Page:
The Journal Of Knight. June 25th, 2016

“It’s weird that the sun’s bright and shining. Today of all days.”

That’s what Diana said rhetorically as we were all herded into the church. I thought of what she said deeply. In my mind, Demi’s funeral deserved a ray of sun. Perhaps she wanted the world to cry for him, to weep for her big brother, for some cosmic sign of condolence, but Diana has not been to as many funerals as I have. A light among all the other rainy funerals is a good sign. It’s a change from the classic trope.

When we were inside the church I sat in the back pews, it was a large funeral with many peeking eyes. Over a hundred or so people have come to pay respect to the man they think they knew. I see his Law firm and some associates, his assistant is crying. There was a large portion of the police force who worked closely with him. There were some childhood friends from a time when Demi hadn’t been consumed by work, but that was only one half of the room. The other half were the clients he saved, the students he mentored, those who were grateful for his vigilant work, and his family minus Carson, the middle child.

Father Lawson seemed to be the only priest I’ve ever seen do a eulogy in this city. I’ve known him since I was a boy and if I thought he looked old then, I really had no idea how old he could be now. I didn’t pay his eulogy mind, I’ve seen many funerals of his. Half my own family and he has always said the right thing, besides, I wanted to see if there would be a Rat here today.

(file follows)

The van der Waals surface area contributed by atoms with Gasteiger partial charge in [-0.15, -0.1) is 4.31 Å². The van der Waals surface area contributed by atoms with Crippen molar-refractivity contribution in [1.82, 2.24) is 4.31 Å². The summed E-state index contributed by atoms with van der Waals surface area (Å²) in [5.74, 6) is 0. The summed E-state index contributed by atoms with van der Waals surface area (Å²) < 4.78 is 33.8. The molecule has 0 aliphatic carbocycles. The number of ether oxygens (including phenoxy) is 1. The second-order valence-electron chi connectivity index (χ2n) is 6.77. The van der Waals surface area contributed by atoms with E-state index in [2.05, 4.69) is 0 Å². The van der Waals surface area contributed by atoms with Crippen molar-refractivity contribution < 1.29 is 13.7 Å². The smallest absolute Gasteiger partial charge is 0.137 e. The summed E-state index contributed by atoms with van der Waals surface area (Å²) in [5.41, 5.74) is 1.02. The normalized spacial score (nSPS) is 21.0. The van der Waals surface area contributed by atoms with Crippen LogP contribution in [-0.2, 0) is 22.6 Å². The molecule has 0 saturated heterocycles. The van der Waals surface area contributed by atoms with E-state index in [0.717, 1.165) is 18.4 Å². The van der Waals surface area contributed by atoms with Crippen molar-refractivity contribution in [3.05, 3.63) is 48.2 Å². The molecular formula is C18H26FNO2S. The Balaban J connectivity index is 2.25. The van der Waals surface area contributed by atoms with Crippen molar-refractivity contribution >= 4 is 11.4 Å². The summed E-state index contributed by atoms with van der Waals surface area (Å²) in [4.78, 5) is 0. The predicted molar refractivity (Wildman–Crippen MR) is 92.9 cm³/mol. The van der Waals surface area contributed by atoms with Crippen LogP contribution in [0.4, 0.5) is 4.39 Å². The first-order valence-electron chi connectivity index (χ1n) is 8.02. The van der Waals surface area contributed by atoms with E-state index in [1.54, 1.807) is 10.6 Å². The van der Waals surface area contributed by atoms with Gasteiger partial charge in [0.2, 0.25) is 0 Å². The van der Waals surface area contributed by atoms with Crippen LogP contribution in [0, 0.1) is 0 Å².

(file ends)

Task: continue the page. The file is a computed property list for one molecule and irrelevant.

There was a large glass window giving light to the church. But I noticed something peculiar about it that no one else did. There was a little black spec growing slightly bigger. It stopped and shrunk in size. It was a person, and I knew then who it was. I thought he’d come here before he disappeared to everyone. I knew I could follow him then, there was no need to move.

Demi chose to have his ashes converted into the soil and sprinkled on the Tree of Maggie; a tree that has had this ritual for just over a century. The culture was to put victims of violence’s ashes into the soil to help the tree grow. It was made for Maggie; the little girl who believed that if a tree grew big enough we could all climb to heaven. She died in a home invasion at the age of seven.

I remember looking at Demi’s father who was facing the sun, he was clearly thinking of Diana’s statement. Poor man. They won’t stay, this city will be just pain of Demi leaving them. The reminders of what’s possible.

No one there knows how much this means. Everything’s different now, this little game we all played. Everyone on the council wants to rule and Demi’s death will be a catalyst for the coming shifts in power. They pay no mind to the moral state anymore, they’re too busy fighting each other. Demi kept it all together no matter how many hits we took. Demi, Peter, and I did it all together. It was our crusade, to bring a better world.


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